Gilles History, Family Crest & Coats of Arms

The distinguished Gilles family, which is intricately woven into the intricate tapestry of Scottish history, probably finds its origin with the proud Norman people.

However, Gille or Gillebert ( fl. 1105-1145), Bishop of Limerick, "termed by Keating Giolla Easbog, was consecrated in Ireland, but it is uncertain whether he was an Irishman or a Dane, Limerick being then a Danish city. " [1]

How this very early entry fits into the history of the family is uncertain, but we include in as a point of reference.

Early Origins of the Gilles family

The surname Gilles was first found in Yorkshire, where the Domesday Book of 1086 listed Ghille, Ghile, Ghil. [2] Gamel filius Gille was a Knights Templar in Yorkshire in 1185. Johannes films Gille was listed in the Subsidy Rolls for Yorkshire in 1297. [3]

Some of the family were also found in Lincolnshire where Henricus filius Gllli, Gille was listed in the Pipe Rolls of 1200. Two years later, Ralph, Robert Gille was listed in the Assize Rolls of Lincolnshire in 1202.

The Hundredorum Rolls of 1273 listed: Richard filius Gille, Cambridgeshire; Gille Hulle, Cambridgeshire; and Roger Gille, Oxfordshire. [4]

Henry Gille moved the family name to Cumberland in 1200 and the family gave its name to the village of Gilsland, a watering-place, in the parish of Lanercost-Abbey, Eskdale ward, E. division of Cumberland. [5]

And it is this branch of the family that we will now focus. "A tradition held by members of the Aberdeen [Scotland] family of this name is that they came originally from Cumberland, where at an early period they owned lands, among others the barony of Gillsland. Gilsland, one of three original baronies in Cumberland, is spelled Gillesland in 1240, and may have been the possession of one Gilli or Gille. Gilli is an old West Scandinavian personal name, borrowed at an earlier period directly from OG. gilla, 'a servant,' or from a pet form of one of the numerous Gaelic names in Gilla-, as Gillebride, Gillechrist, etc. The abbreviated form was not used by Gaels as a proper name, but such usage originated among the Vikings in the West. The surname is of great antiquity on both sides of the Border. Gille filius Boed was one of the witnesses to Earl David's Inquisitio concerning the lands of the church of Glasgow, a. 1124. This Gille son of Boed or Boet stands on a pedestal unique, perhaps in Scottish history, as the last Scottish chieftain to hold sway in England against the power of the Norman." [6]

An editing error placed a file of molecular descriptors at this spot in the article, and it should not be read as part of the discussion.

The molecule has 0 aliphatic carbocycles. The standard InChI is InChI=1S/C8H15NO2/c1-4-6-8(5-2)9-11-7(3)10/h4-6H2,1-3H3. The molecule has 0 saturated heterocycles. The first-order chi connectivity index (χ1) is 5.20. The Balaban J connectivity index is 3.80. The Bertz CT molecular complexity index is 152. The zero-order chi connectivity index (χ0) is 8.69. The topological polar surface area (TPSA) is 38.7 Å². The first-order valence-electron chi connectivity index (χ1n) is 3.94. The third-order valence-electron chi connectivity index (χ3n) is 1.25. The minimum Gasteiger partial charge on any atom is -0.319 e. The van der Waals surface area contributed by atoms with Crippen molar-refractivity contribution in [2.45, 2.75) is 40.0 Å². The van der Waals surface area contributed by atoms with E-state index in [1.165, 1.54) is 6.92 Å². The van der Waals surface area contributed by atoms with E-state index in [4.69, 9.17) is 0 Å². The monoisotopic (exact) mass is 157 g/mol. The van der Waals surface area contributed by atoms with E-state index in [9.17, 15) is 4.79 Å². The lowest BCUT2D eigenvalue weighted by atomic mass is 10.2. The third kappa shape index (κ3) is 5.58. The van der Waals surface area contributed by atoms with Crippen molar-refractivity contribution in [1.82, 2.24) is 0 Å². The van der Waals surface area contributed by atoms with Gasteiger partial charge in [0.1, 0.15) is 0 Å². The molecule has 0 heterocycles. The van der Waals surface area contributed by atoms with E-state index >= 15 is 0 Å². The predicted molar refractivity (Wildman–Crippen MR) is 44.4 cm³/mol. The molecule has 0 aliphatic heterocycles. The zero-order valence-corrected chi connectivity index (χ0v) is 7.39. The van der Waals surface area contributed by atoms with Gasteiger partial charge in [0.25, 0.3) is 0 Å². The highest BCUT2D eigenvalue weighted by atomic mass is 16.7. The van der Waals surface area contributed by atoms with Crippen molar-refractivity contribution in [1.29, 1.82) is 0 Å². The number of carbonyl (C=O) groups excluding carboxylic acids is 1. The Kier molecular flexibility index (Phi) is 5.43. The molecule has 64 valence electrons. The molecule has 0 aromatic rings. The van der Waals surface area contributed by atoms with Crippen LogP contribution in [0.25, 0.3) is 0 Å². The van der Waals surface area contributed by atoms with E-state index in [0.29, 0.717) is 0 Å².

Indeed the lion's share of the family claim Scotland as their homeland.

Early History of the Gilles family

This web page shows only a small excerpt of our Gilles research. Another 202 words (14 lines of text) covering the years 1241, 1296, 1328, 1330, 1333, 1366, 1369, 1389, 1460, 1658, 1659, 1690, 1565, 1635, 1564, 1583, 1586, 1589, 1597, 1642, 1597, 1697, 1771 and are included under the topic Early Gilles History in all our PDF Extended History products and printed products wherever possible.

Gilles Spelling Variations

Spelling variations of this family name include: Gill, Gille, Gills, Gilles, Gyll, Gylls and others.

Early Notables of the Gilles family (pre 1700)

Notable among the family at this time was Alexander Gill the Elder (1565-1635), High-Master of St. Paul's School, born in Lincolnshire 7 Feb. 1564, was admitted scholar of Corpus Christi College, Oxford, in September 1583, and proceeded B.A. 1586...
Another 39 words (3 lines of text) are included under the topic Early Gilles Notables in all our PDF Extended History products and printed products wherever possible.

Ireland Migration of the Gilles family to Ireland

Some of the Gilles family moved to Ireland, but this topic is not covered in this excerpt.
Another 50 words (4 lines of text) about their life in Ireland is included in all our PDF Extended History products and printed products wherever possible.


United States Gilles migration to the United States +

Some of the first settlers of this family name were:

Gilles Settlers in United States in the 17th Century
  • John Gilles, who arrived in Virginia in 1658 [7]
  • Edward Gilles Jr. settled in Barbados in 1680
Gilles Settlers in United States in the 18th Century
  • John Gilles, who arrived in Virginia in 1705 [7]
  • Melchior Gilles, who arrived in New York, NY in 1708 [7]
  • Markham Gilles, who landed in Virginia in 1776 [7]
Gilles Settlers in United States in the 19th Century
  • George Gilles, who settled in Philadelphia in 1812
  • Catherine Gilles, who arrived in New York, NY in 1836 [7]
  • Eliza Gilles, who arrived in New York, NY in 1836 [7]
  • William Gilles, who landed in New York, NY in 1836 [7]
  • George Gilles, aged 1, who landed in New York, NY in 1847 [7]
  • ... (More are available in all our PDF Extended History products and printed products wherever possible.)

Canada Gilles migration to Canada +